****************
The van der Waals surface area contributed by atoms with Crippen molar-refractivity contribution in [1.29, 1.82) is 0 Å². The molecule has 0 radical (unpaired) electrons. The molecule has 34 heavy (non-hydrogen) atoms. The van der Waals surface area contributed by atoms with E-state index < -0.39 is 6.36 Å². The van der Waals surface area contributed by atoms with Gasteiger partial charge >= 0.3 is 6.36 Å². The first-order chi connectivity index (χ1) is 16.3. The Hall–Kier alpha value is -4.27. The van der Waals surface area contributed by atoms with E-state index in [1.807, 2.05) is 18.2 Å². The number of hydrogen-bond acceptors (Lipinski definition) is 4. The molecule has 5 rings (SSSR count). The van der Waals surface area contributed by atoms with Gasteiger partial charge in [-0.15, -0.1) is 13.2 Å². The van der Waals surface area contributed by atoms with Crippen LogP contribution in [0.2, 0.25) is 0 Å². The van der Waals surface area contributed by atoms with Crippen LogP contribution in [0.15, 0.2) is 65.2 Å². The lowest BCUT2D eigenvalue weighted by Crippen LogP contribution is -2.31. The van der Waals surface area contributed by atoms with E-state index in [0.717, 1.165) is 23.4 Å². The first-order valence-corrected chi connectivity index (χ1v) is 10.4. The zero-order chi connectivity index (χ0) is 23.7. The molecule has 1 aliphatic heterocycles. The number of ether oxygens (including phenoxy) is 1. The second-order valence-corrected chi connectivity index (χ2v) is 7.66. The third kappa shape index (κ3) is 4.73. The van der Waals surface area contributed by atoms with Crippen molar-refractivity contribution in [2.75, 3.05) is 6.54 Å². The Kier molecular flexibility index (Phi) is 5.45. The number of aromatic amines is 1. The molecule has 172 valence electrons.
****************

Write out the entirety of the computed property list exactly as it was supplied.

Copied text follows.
The van der Waals surface area contributed by atoms with Crippen molar-refractivity contribution in [1.29, 1.82) is 0 Å². The molecule has 0 radical (unpaired) electrons. The molecule has 34 heavy (non-hydrogen) atoms. The van der Waals surface area contributed by atoms with E-state index < -0.39 is 6.36 Å². The van der Waals surface area contributed by atoms with Gasteiger partial charge >= 0.3 is 6.36 Å². The first-order chi connectivity index (χ1) is 16.3. The Hall–Kier alpha value is -4.27. The van der Waals surface area contributed by atoms with E-state index in [1.807, 2.05) is 18.2 Å². The number of hydrogen-bond acceptors (Lipinski definition) is 4. The molecule has 5 rings (SSSR count). The van der Waals surface area contributed by atoms with Gasteiger partial charge in [-0.15, -0.1) is 13.2 Å². The van der Waals surface area contributed by atoms with Crippen LogP contribution in [0.2, 0.25) is 0 Å². The van der Waals surface area contributed by atoms with Crippen LogP contribution in [0.15, 0.2) is 65.2 Å². The lowest BCUT2D eigenvalue weighted by Crippen LogP contribution is -2.31. The van der Waals surface area contributed by atoms with E-state index in [0.717, 1.165) is 23.4 Å². The first-order valence-corrected chi connectivity index (χ1v) is 10.4. The zero-order chi connectivity index (χ0) is 23.7. The molecule has 1 aliphatic heterocycles. The number of ether oxygens (including phenoxy) is 1. The second-order valence-corrected chi connectivity index (χ2v) is 7.66. The third kappa shape index (κ3) is 4.73. The van der Waals surface area contributed by atoms with Crippen molar-refractivity contribution in [2.75, 3.05) is 6.54 Å². The Kier molecular flexibility index (Phi) is 5.45. The number of aromatic amines is 1. The molecule has 172 valence electrons.